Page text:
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Publication numberUS6692276 B1
Publication typeGrant
Application numberUS 09/889,007
PCT numberPCT/JP2000/007761
Publication dateFeb 17, 2004
Filing dateNov 2, 2000
Priority dateNov 8, 1999
Fee statusLapsed
Also published asDE60037721D1, DE60037721T2, EP1146473A1, EP1146473A4, EP1146473B1, WO2001035332A1
Publication number09889007, 889007, PCT/2000/7761, PCT/JP/0/007761, PCT/JP/0/07761, PCT/JP/2000/007761, PCT/JP/2000/07761, PCT/JP0/007761, PCT/JP0/07761, PCT/JP0007761, PCT/JP007761, PCT/JP2000/007761, PCT/JP2000/07761, PCT/JP2000007761, PCT/JP200007761, US 6692276 B1, US 6692276B1, US-B1-6692276, US6692276 B1, US6692276B1
InventorsKiyoshi Abe, Eiji Matsuda
Original AssigneeYamaichi Electronics Co., Ltd.
Export CitationBiBTeX, EndNote, RefMan
External Links: USPTO, USPTO Assignment, Espacenet
Card connector
US 6692276 B1
Abstract
One of each pair of metal pieces 70, 80 making up each of the switches SW1, SW2 is formed in the metal upper housing 30 to reduce the number of parts of the switches arranged in the connector and to efficiently arrange these switches in a small space.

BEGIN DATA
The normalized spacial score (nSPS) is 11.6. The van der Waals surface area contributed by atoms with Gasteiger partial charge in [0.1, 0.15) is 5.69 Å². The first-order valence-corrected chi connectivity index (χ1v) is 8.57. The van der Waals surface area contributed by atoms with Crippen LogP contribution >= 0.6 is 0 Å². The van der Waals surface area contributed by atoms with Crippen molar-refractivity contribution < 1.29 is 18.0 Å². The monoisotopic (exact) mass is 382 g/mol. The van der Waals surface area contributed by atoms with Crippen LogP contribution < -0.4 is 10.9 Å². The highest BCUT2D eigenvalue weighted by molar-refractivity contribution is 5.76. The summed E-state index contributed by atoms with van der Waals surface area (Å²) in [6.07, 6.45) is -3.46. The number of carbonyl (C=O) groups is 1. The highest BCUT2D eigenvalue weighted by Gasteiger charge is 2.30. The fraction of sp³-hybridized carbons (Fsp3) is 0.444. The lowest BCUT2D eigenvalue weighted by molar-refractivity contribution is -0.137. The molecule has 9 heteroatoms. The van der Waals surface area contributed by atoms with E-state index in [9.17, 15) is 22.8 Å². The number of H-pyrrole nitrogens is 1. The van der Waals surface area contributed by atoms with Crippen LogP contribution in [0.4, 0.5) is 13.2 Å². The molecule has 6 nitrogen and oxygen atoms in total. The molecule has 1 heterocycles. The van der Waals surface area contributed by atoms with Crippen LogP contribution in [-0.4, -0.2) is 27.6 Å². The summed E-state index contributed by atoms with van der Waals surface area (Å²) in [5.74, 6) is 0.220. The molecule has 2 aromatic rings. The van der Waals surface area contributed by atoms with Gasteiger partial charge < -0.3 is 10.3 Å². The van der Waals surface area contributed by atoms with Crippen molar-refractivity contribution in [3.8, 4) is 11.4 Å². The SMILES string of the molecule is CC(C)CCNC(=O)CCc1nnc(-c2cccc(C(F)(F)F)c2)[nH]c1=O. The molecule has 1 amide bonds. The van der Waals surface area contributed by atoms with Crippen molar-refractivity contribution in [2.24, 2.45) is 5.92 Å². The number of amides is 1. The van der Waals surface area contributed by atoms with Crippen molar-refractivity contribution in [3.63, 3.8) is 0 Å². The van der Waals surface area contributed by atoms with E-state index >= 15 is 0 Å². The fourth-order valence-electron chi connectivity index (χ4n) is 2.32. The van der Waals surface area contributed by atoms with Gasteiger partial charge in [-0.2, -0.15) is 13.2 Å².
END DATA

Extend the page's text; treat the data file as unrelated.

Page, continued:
Images(8)
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Claims(5)
What is claimed is:
1. A card connector comprising:
a connector housing having a lower housing and a metal upper housing;
contact terminals arranged on the connector housing to engage with contact pads of an inserted card; and
one or more switches each operated by engagement and disengagement of a pair of metal pieces;
wherein at least one of said one or more switches comprises:
a first contact leaf spring formed on said connector housing, said first contact leaf spring having an engagement portion for engaging with a button of said inserted card when the button is in a first position;
a second contact leaf spring having an engagement portion for engaging with said button of said inserted card when the button is in a second position; and
a contact portion provided on at least one of said first contact leaf spring and said second contact leaf spring for electrically connecting said first contact leaf spring to said second contact leaf spring when said button of said inserted card is located in one of the first position and the second position.